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ORIGINAL ARTICLE
Year : 2013  |  Volume : 138  |  Issue : 4  |  Page : 497-503

Association of socio-economic status with family history in adult patients with asthma


1 Department of Studies in Zoology, University of Mysore, Mysore, India
2 Department of Pulmonary Medicine, J.S.S. Medical College; Allergy Asthma & Chest Center, Allergy Asthma Associates, Mysore, India
3 Allergy Asthma & Chest Center, Allergy Asthma Associates, Mysore, India

Date of Submission14-May-2012
Date of Web Publication19-Nov-2013

Correspondence Address:
Nallur B Ramachandra
Genomics Laboratory, Department of Studies in Zoology, University of Mysore, Manasagangothri, Mysore 570 006
India
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Source of Support: None, Conflict of Interest: None


PMID: 24434256

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   Abstract 

Background & objectives: Socio-economic status is associated with increased morbidity in patients with asthma. The aim of the present study was to assess the association between socio-economic status and family history of asthma in adult asthma patients.
Methods: The study included 200 adults with asthma and 400 non-asthmatic controls. Socio-economic status was determined based on income. Regression analysis was used to estimate odd ratios in relation to socio-economic class, using age, gender, family history of asthma and smoking habits.
Results: The highest occurrence of having any family history of asthma was observed in the high class group (88.2%), followed by upper middle class (79.5%), lower middle class (60%) and the lowest in the low class group (34%). Having any family history of asthma was an important risk factor in both univariate and multivariate analyses in lower middle class, upper middle class and high class, but not in the low class group.
Interpretation and conclusions: The results indicated a positive association between having a family history of asthma and higher socio-economic status. Further studies on a large representative sample need to be conducted to confirm these findings.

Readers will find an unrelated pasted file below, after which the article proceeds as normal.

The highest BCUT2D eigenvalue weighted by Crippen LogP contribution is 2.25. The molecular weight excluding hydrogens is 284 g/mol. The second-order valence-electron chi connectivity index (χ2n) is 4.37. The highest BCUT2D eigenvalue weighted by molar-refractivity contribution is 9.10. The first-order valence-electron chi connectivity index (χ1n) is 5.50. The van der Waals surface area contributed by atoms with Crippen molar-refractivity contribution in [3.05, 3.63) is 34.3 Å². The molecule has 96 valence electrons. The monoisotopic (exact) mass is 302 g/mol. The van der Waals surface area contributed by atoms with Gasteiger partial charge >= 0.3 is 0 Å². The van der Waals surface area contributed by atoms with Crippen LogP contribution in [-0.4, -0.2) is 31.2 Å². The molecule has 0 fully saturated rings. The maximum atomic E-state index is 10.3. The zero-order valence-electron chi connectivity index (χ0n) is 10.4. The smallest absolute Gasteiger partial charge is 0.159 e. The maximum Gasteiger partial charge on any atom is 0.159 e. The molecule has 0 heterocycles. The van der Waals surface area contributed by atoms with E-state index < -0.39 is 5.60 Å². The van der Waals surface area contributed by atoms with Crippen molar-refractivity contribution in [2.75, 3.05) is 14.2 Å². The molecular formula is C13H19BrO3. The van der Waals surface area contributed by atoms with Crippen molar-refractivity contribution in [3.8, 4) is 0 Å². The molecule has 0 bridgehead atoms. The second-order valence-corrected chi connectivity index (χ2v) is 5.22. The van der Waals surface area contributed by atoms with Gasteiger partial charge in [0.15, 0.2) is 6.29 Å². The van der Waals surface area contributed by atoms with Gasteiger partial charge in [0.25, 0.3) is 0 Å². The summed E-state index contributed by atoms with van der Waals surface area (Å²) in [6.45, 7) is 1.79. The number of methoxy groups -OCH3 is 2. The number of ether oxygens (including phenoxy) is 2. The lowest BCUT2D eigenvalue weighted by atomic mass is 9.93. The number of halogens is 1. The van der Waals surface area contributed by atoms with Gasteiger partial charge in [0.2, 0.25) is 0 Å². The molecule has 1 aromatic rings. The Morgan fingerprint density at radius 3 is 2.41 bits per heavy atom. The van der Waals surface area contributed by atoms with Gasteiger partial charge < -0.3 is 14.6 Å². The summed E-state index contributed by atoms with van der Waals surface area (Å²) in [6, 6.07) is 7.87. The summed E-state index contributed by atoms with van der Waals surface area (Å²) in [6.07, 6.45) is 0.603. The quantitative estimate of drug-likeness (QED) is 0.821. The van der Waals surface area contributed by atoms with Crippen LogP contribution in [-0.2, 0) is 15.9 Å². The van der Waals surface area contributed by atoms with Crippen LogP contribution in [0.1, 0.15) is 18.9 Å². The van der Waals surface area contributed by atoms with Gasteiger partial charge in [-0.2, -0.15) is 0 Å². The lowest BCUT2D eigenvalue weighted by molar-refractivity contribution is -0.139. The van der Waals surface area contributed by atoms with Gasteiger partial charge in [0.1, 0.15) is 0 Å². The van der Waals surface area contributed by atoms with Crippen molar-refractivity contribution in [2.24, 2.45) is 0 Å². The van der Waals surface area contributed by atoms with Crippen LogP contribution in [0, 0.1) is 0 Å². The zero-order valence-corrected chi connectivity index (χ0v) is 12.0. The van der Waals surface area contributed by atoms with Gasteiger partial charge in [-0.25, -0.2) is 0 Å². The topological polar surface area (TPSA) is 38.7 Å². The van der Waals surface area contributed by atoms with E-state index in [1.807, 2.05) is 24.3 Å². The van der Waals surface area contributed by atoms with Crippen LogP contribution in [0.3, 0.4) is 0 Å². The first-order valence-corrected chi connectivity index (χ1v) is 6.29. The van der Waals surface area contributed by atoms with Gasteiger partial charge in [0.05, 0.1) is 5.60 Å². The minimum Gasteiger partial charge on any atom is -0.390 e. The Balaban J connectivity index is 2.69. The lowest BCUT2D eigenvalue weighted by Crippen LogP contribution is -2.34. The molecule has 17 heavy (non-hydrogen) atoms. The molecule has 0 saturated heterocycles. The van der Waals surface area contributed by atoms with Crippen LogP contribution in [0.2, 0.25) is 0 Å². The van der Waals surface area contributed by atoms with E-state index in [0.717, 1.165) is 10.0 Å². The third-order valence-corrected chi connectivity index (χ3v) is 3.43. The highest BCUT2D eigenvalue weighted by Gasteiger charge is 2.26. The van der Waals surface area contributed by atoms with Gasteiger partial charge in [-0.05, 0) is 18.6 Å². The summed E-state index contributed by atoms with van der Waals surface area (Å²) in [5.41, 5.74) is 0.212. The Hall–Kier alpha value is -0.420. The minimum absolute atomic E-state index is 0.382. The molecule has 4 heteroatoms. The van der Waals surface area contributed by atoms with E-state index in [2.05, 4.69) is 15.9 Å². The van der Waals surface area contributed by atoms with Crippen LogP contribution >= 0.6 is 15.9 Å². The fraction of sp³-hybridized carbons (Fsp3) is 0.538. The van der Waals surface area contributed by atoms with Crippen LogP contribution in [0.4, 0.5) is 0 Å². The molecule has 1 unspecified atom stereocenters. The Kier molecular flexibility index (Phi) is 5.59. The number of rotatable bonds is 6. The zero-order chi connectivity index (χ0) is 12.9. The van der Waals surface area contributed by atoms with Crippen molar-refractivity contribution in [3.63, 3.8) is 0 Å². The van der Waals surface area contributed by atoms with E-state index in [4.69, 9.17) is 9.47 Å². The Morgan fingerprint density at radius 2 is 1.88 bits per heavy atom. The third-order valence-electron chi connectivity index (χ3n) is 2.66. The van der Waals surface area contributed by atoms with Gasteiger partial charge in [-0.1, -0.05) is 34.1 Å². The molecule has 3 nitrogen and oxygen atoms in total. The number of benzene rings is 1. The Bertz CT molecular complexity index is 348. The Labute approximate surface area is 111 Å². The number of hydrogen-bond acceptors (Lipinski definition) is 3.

Keywords: Asthma - family history - socio-economic status


How to cite this article:
Davoodi P, Mahesh P A, Holla AD, Ramachandra NB. Association of socio-economic status with family history in adult patients with asthma. Indian J Med Res 2013;138:497-503

How to cite this URL:
Davoodi P, Mahesh P A, Holla AD, Ramachandra NB. Association of socio-economic status with family history in adult patients with asthma. Indian J Med Res [serial online] 2013 [cited 2020 Oct 19];138:497-503. Available from: https://www.ijmr.org.in/text.asp?2013/138/4/497/121486

Asthma is a chronic inflammatory disease of the airways of the lung. Three hundred million people are reported to be affected by asthma worldwide with asthma prevalence increasing globally by 50 per cent every decade [1] . There are also reports of increasing asthma prevalence in developing countries. Based on a survey conducted in four cities in India, prevalence of asthma was estimated to be 2.38 per cent [2] . A more recent report, estimated the national burden of asthma at 17.23 million [3] .

Multiple studies have been carried out to investigate the causes and risk factors of developing asthma. It has been suggested that interactions among multiple genes and environmental factors increase asthma susceptibility [4] . There are evidences of familial aggregation of asthma and atopy and having a family history of asthma is considered as one of the most important risk factors for developing the disease [5] . Socio-economic status (SES) of an individual is an environmental factor which has been identified as an important determinant of human health [6] . Individual-level SES has been associated with worse asthma morbidity in patients with asthma [7] . In epidemiology, SES may be assessed by using a series of indicators which includes individual level indicators such as education, occupation and income, and area level indicators which are based on residential areas and are drawn from census data. Several studies in different part of the world have made an attempt to investigate the effect of SES on prevalence and severity of asthma [8],[9],[10] . While atopy is reported to be more common in higher SES groups [11] , establishing such association between asthma and SES has been more challenging and the study results are inconsistent. Further, most of such studies have been carried out in developed countries and are mainly on childhood asthma. Studies on adults have revealed both increased [12],[13] and decreased [14],[15] asthma prevalence in higher SES groups, while some studies have found no association between the two [16] . Association between the SES and asthma inheritance in subjects with adult onset asthma is less clear. The present study was undertaken to assess the association between SES and family history of asthma in adult patients.